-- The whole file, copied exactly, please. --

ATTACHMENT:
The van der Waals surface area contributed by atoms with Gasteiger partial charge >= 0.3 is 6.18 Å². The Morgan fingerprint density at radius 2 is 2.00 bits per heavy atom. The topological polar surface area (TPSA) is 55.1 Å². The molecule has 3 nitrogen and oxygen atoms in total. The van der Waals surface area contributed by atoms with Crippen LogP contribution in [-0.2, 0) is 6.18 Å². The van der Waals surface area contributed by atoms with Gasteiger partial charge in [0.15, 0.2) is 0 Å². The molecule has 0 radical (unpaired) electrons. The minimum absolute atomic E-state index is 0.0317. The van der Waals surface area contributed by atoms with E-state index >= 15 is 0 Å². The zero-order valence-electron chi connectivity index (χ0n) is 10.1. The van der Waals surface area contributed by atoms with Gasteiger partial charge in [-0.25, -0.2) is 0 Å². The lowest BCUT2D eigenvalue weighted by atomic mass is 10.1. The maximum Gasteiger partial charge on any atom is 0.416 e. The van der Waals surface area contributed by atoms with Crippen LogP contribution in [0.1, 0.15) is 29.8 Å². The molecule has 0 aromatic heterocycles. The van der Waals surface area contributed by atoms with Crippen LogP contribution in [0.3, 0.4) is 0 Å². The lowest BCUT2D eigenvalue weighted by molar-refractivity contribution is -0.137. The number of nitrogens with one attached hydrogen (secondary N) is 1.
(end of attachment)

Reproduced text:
The van der Waals surface area contributed by atoms with Gasteiger partial charge >= 0.3 is 6.18 Å². The Morgan fingerprint density at radius 2 is 2.00 bits per heavy atom. The topological polar surface area (TPSA) is 55.1 Å². The molecule has 3 nitrogen and oxygen atoms in total. The van der Waals surface area contributed by atoms with Crippen LogP contribution in [-0.2, 0) is 6.18 Å². The van der Waals surface area contributed by atoms with Gasteiger partial charge in [0.15, 0.2) is 0 Å². The molecule has 0 radical (unpaired) electrons. The minimum absolute atomic E-state index is 0.0317. The van der Waals surface area contributed by atoms with E-state index >= 15 is 0 Å². The zero-order valence-electron chi connectivity index (χ0n) is 10.1. The van der Waals surface area contributed by atoms with Gasteiger partial charge in [-0.25, -0.2) is 0 Å². The lowest BCUT2D eigenvalue weighted by atomic mass is 10.1. The maximum Gasteiger partial charge on any atom is 0.416 e. The van der Waals surface area contributed by atoms with Crippen LogP contribution in [0.1, 0.15) is 29.8 Å². The molecule has 0 aromatic heterocycles. The van der Waals surface area contributed by atoms with Crippen LogP contribution in [0.3, 0.4) is 0 Å². The lowest BCUT2D eigenvalue weighted by molar-refractivity contribution is -0.137. The number of nitrogens with one attached hydrogen (secondary N) is 1.